The Beginner's Guide On How To Feed Your Dog

What’s in a dog’s diet? Kibble, canned, or something else? How do I pick a quality brand? How often and how much to feed? We explore how to feed your dog in detail.

December 7th, 2018

Before getting Yuna, I had no clue how to feed your dog.

A dog in a Mickey bandana with her tongue out.
Hey human! Do you know how to properly feed your dog? *smickity smack*

How much? How often? And what kind of dog food? I didn’t even know what kibble was.

If this is you, or if you’re looking for answers to some of your questions on how to feed your dog, you’ve come to the right place.

Taking a few moments to optimally select the most nutritious food for your dog and executing a consistent feeding schedule could potentially add years to their life.

This post aims to be the most comprehensive guide on how to feed your dog. Regardless of how much prior experience you have with dog care and dog food, this guide will be a handy reference for you.

Read on to learn how to properly feed your dog a healthy diet and keep his tail wagging throughout the entire process!

First Off – What Are The Essentials In a Dog’s Diet?

I’ve found that people like to jump straight into deciding on a food without first considering what kinds of nutrition your dog needs to stay healthy.

Let’s slow down a bit. Part of learning how to feed your dog is to first get an idea of what your dog needs to function properly.

Obviously, dogs differ wildly in size and breed, so there is no definitive answer that holds true for all dogs.

This article that I found gave a good attempt at one though. It contains nutritional guidelines as well as percentages which I will not regurgitate here. You should check it out to feel for the percent daily values, but keep in mind it is not a one size fits all solution.

I’ll focus on the high level essential components that make up pretty much every dog’s nutritional needs. When considering what and how to feed, make sure that the diet and schedule you choose for your dog contains all of the following (included links to GREAT sources that I used for this list at the end):

Protein

Did you know that when given the choice, dogs naturally seek out foods with high-protein? Proteins are the basic building blocks for cells, tissues, organs, and other biologically active compounds.

There are 20 amino acids that form proteins. Humans and dogs alike produce around half of them naturally, but the other “essential amino acids” need to be supplied through food intake.

Dogs can acquire these essential amino acids through animal-based meats, which are a key ingredient in most commercial brands of kibble and canned food.

Fats

Fats contain a large amount of concentrated energy, about twice the energy of proteins or carbohydrates. They deliver fatty acids that the body can’t produce on its own.

Different fatty acids play multiple roles in your dog’s body. Many are responsible for maintaining a healthy coat, and maintaining good vision. Internally, they absorb certain fat-soluble vitamins and protect various organs.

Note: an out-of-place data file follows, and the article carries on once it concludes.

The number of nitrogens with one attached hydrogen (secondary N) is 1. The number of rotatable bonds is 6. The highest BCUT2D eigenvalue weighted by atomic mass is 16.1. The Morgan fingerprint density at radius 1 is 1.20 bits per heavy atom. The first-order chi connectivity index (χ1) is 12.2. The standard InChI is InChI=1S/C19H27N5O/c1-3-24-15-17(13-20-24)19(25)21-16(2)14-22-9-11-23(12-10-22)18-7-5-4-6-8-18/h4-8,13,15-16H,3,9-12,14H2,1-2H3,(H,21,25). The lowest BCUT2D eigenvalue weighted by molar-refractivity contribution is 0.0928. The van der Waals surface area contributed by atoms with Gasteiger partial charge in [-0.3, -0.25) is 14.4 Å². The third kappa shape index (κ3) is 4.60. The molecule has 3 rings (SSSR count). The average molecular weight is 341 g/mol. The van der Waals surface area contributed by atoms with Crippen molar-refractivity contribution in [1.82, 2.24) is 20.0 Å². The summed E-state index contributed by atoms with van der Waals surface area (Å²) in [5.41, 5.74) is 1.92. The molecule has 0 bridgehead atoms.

Carbohydrates

Carbohydrates are not as essential in dogs as they are in humans, since dogs can obtain all necessary energy from protein and fat. For this reason, sources say there is generally no minimum carbohydrate requirement for dogs.

However, this is slightly misleading because carbohydrates are still a key component of a dog’s diet.

The digestive system breaks carbs down into glucose. This glucose is required for critical organs such as the brain to function properly.

Carbs can be found in most commercial brands of dog food in the form of vegetables, fruits, or rice etc.

Vitamins

Vitamins play a role in metabolic processes in your dog’s body. They are essential, but only required in small amounts. 

Each vitamin has different specific functions. You usually shouldn’t accompany your dog’s diet with an extra vitamin supplement, unless your vet notes a particular vitamin deficiency.

Minerals

Again, there are multiple minerals each with its own functions. This source does well to list them all.

The key ones are Calcium and Phosphorus to support all your dog’s bones and all the chewing your dog does with his teeth.

As with vitamins, do not purposely add a mineral supplement to your dog’s diet unless approved by a professional. Too much of a particular mineral can be harmful for your dog.

Water

Be sure you provide fresh water to your dog available at all times, especially if you choose a dry kibble food. Most dogs are good at self-regulating their water intake, barring a specific medical condition.

Dog nutrition tips

EXTREMELY useful Dog Nutrition Tips PDF

Canine Nutrition Basics

These six key components should be present in any diet you choose for your dog.

Credit to Cesar's Way - https://www.cesarsway.com/dog-care/food-and-treats/Why-dogs-eat-and-eat-and-eat

The Basics – WHAT To Feed Your Dog (Dry Kibble vs. Wet Food vs. Others)

Now that we know the basic building blocks of your dog’s diet, let’s actually decide on what type of food to feed your dog.

This is one of the first considerations you have to make when welcoming a new dog home.

If you are rescuing a dog, your job might be pretty easy. Just ask the rescue how to feed your new rescued dog. This includes what foods and supplements they’re currently on.

(Note that switching your dog’s food too abruptly can cause them to have diarrhea.)

We’ll need to do some work if you’re bringing home a new puppy, since you may need to drive the transition between different types of food. Or maybe you’re just not sure what food your new dog was previously on.